From a very early stage of its history, Christianity evolved as a “dogmatic” religion accepting some views as orthodox while excluding others as heterodox. Questions of orthodoxy and heterodoxy were decided at local councils where bishops belonging to a certain administrative unit of the secular power convened to decide about such issues. Beginning with the conversion of Emperor Constantine I to Christianity (312 AD) the Roman Empire evolved toward becoming a Christian theocracy. The pre-Constantinian conciliar structure was adopted and developed into an imperial institution. Beginning with the first council of Nicaea (325 AD) dogmatic issues, decided at the so-called ecumenical councils as the highest decision-making fora, were accompanied by intense debates in which politics inextricably intermingled with biblical exegesis and doctrinal speculation, as well as with philosophical and spiritual arguments. The language and the ideas developed during the period under consideration have fundamentally shaped the mentality not only of the Christian societies and populations of Europe, Asia and Africa but also that of our modern world. Fundamental concepts of our world-view, such as a linear concept of time versus a model of cyclical returns, personhood versus a more analytical anthropology, creation versus emanation as the origin of the world etc. have developed during this period. Also, as a result of these doctrinal debates, the originally unified Christian Church became split into several confessions. This course will give a basic introduction to these developments, examining the political and the theological/philosophical developments beginning with the second century and ending with the sixth, when the Eastern Churches split from the imperial Church. It is important to realize that the course is not there to “tell the truth” about this complex history but to impart skills and tools for dealing with it independently.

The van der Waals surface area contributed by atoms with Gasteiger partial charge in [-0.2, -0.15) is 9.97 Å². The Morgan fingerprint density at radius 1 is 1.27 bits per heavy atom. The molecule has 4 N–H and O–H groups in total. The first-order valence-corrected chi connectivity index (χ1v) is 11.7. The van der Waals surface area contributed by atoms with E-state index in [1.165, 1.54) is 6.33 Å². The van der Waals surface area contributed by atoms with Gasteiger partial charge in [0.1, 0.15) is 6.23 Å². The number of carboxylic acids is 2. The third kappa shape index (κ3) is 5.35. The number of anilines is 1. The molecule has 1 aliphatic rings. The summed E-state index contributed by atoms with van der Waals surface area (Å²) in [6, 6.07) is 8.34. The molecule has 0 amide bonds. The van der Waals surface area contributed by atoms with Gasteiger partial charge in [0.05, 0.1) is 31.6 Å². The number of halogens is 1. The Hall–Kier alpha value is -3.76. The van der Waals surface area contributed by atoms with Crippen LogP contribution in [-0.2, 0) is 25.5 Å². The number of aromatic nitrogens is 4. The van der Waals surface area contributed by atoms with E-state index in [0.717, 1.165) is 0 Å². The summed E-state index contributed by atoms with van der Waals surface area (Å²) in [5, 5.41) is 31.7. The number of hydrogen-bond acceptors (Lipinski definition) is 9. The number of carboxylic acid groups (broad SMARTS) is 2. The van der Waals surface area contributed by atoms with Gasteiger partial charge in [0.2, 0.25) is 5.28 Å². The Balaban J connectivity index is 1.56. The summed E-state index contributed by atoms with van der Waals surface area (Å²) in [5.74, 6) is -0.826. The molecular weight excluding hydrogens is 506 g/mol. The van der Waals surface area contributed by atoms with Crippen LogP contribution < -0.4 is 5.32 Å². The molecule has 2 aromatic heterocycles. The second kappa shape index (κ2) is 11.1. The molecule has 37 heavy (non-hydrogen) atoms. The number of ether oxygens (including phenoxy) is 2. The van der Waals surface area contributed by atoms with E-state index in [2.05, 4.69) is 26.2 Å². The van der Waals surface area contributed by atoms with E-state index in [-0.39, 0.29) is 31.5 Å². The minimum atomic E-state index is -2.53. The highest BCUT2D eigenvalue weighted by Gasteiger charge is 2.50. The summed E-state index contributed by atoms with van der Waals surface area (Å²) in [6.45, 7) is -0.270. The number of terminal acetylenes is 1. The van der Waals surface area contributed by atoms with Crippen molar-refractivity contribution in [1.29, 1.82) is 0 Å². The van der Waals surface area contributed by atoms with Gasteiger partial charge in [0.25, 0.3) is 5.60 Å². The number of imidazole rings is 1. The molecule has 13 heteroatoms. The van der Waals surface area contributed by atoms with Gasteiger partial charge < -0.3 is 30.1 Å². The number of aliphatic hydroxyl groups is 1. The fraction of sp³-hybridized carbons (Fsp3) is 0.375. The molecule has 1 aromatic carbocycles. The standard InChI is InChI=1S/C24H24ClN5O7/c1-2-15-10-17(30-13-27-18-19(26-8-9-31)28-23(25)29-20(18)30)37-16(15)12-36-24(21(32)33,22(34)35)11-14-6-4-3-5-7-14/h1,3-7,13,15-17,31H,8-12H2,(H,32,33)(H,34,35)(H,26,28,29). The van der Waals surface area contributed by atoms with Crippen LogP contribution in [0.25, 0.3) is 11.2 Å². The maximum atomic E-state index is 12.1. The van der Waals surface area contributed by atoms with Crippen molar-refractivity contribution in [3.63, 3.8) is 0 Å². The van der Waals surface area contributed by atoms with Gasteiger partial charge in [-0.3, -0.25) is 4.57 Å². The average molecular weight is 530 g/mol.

Methodology: